Appointing Qualified Government Officials Isn’t Rocket Science: Here’s How To Do It

December 9, 2020 | 9:54 am
Joe Biden
Genna Reed
Former Director of Policy Analysis

In the Trump administration’s final months, we are seeing a race to jam through damaging executive orders and policies and nominate or hire people for jobs they will only hold for just a few weeks. By law, there is a distinct difference between civil service and political appointee positions,  but the Trump administration has made it easier for political appointees to burrow in and/or civil service employees to be fired. President Trump is intent on leaving the federal government in a difficult position, strapped for resources and capacity at a time when there is critical work to do to respond to a range of threats, from COVID-19 to climate change. There are many things the Biden administration can do early in 2021 to help remedy the damage done, but in particular, the appointment of independent, qualified, experienced leaders of federal agencies can speed up the necessary renaissance.

Strong leaders reflective of America’s composition must be prioritized

One thing became very clear as we reviewed the results of UCS’ federal scientist survey in 2018: scientists across many federal agencies have been unable to do their jobs to the best of their ability under the Trump administration. Since the start of 2017, agencies have been hollowed out, and there has been a sharp decline in expertise and capacity. Reduced staff capacity combined with political interference and the absence of leadership in some cases has made it harder for scientists to carry out important work.

As the threat of political influence looms large over the government, much of federal scientists’ ability to do their work to advance the mission of the agencies has to do with the quality of leadership and the administrator or commissioner’s commitment to evidence over politics as a basis for decisionmaking. We learned that under former FDA secretary Dr. Scott Gottlieb’s leadership, scientists felt confident in FDA’s commitment to scientific integrity and their ability to continue to do their mission-critical work. Dr. Stephen Hahn’s leadership of the FDA, especially in the wake of responding to COVID-19,  has been markedly different, with scientists reporting that he has not been the firewall against political interference that they needed. Among the criteria for selection should not just be strong leadership and management skills, which go a long way toward boosting morale and accomplishing the administration’s goals, but a genuine desire to harness the talents of staff, fill gaps, and “build back” a trustworthy institution.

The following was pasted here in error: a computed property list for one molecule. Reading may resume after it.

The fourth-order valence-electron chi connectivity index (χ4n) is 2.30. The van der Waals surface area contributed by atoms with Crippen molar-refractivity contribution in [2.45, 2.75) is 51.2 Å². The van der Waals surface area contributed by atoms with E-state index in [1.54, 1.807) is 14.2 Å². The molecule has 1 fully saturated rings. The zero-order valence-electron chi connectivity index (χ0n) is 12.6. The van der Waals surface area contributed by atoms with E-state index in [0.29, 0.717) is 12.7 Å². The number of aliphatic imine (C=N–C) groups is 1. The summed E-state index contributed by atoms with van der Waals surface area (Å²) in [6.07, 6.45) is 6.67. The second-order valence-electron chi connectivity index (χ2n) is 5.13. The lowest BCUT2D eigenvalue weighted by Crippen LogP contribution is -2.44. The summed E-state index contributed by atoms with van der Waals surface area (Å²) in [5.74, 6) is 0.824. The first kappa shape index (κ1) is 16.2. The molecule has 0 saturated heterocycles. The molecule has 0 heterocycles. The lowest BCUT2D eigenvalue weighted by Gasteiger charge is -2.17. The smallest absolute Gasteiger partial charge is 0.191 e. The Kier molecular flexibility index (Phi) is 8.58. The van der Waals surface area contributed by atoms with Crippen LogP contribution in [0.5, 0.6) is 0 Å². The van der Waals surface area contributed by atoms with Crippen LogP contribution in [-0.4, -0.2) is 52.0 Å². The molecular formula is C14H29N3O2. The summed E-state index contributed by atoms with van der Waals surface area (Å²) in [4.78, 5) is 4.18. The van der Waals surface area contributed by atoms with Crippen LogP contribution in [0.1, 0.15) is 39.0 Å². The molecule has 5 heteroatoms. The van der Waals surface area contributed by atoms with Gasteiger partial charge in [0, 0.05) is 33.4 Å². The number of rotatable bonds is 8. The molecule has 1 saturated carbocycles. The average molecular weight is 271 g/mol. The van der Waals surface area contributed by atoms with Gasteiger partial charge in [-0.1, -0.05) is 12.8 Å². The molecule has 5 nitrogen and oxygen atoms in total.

The Biden administration has already announced its goal of having the most diverse cabinet in U.S. history. Heads of agencies and key political appointee positions must be representative of our country’s diverse makeup (racial, ethnic, gender, and sexual orientation) so that different perspectives and lived experiences are considered in the decisions made at the top. This is critical because we, the people, don’t get to elect these positions. We put our faith in the person who we vote in as president to appoint people within the government who will look out for our best interests. Every individual at the top must be committed to building back a government that is committed to meeting its mission while fostering an inclusive and equitable workplace.

Strong qualifications and integrity must be guaranteed

The appointment of unqualified individuals or those hostile to the very agencies they are charged with running undermines the public’s faith in government and politicizes traditionally nonpartisan government functions, such as scientific research. The Trump administration has filled powerful positions at agencies with people who had no business being there. Some appointees lacked the right qualifications altogether (like Sam Clovis’ botched nomination for the USDA chief scientist role), while others have appropriate degrees, but have spent their careers attempting to undermine science-based decisionmaking.